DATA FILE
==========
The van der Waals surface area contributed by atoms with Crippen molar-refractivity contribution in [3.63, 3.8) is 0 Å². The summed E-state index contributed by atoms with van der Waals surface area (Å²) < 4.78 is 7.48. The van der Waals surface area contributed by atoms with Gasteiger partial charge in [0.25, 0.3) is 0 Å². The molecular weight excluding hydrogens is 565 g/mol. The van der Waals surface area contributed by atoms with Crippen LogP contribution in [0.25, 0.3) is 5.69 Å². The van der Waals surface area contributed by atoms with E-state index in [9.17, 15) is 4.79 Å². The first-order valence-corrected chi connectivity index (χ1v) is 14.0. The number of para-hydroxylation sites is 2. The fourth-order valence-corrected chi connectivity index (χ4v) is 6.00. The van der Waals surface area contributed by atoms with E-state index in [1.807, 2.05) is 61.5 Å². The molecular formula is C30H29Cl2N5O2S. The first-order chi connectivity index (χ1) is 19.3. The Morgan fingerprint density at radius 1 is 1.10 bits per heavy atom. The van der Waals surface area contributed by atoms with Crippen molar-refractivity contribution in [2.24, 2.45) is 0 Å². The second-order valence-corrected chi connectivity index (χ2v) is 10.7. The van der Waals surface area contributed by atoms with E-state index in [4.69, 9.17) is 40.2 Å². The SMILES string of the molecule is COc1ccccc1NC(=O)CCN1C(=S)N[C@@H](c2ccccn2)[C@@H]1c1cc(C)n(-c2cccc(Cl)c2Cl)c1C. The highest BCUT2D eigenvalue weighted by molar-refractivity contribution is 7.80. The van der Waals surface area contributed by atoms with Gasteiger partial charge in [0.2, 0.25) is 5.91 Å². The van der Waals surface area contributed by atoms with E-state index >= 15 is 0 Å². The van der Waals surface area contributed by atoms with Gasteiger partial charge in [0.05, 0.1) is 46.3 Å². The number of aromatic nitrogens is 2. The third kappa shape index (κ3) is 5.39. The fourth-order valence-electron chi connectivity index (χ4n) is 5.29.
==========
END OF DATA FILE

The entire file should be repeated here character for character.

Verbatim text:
The van der Waals surface area contributed by atoms with Crippen molar-refractivity contribution in [3.63, 3.8) is 0 Å². The summed E-state index contributed by atoms with van der Waals surface area (Å²) < 4.78 is 7.48. The van der Waals surface area contributed by atoms with Gasteiger partial charge in [0.25, 0.3) is 0 Å². The molecular weight excluding hydrogens is 565 g/mol. The van der Waals surface area contributed by atoms with Crippen LogP contribution in [0.25, 0.3) is 5.69 Å². The van der Waals surface area contributed by atoms with E-state index in [9.17, 15) is 4.79 Å². The first-order valence-corrected chi connectivity index (χ1v) is 14.0. The number of para-hydroxylation sites is 2. The fourth-order valence-corrected chi connectivity index (χ4v) is 6.00. The van der Waals surface area contributed by atoms with E-state index in [1.807, 2.05) is 61.5 Å². The molecular formula is C30H29Cl2N5O2S. The first-order chi connectivity index (χ1) is 19.3. The Morgan fingerprint density at radius 1 is 1.10 bits per heavy atom. The van der Waals surface area contributed by atoms with Crippen molar-refractivity contribution in [2.24, 2.45) is 0 Å². The second-order valence-corrected chi connectivity index (χ2v) is 10.7. The van der Waals surface area contributed by atoms with E-state index in [4.69, 9.17) is 40.2 Å². The SMILES string of the molecule is COc1ccccc1NC(=O)CCN1C(=S)N[C@@H](c2ccccn2)[C@@H]1c1cc(C)n(-c2cccc(Cl)c2Cl)c1C. The highest BCUT2D eigenvalue weighted by molar-refractivity contribution is 7.80. The van der Waals surface area contributed by atoms with Gasteiger partial charge in [0.2, 0.25) is 5.91 Å². The van der Waals surface area contributed by atoms with E-state index >= 15 is 0 Å². The van der Waals surface area contributed by atoms with Gasteiger partial charge in [0.05, 0.1) is 46.3 Å². The number of aromatic nitrogens is 2. The third kappa shape index (κ3) is 5.39. The fourth-order valence-electron chi connectivity index (χ4n) is 5.29.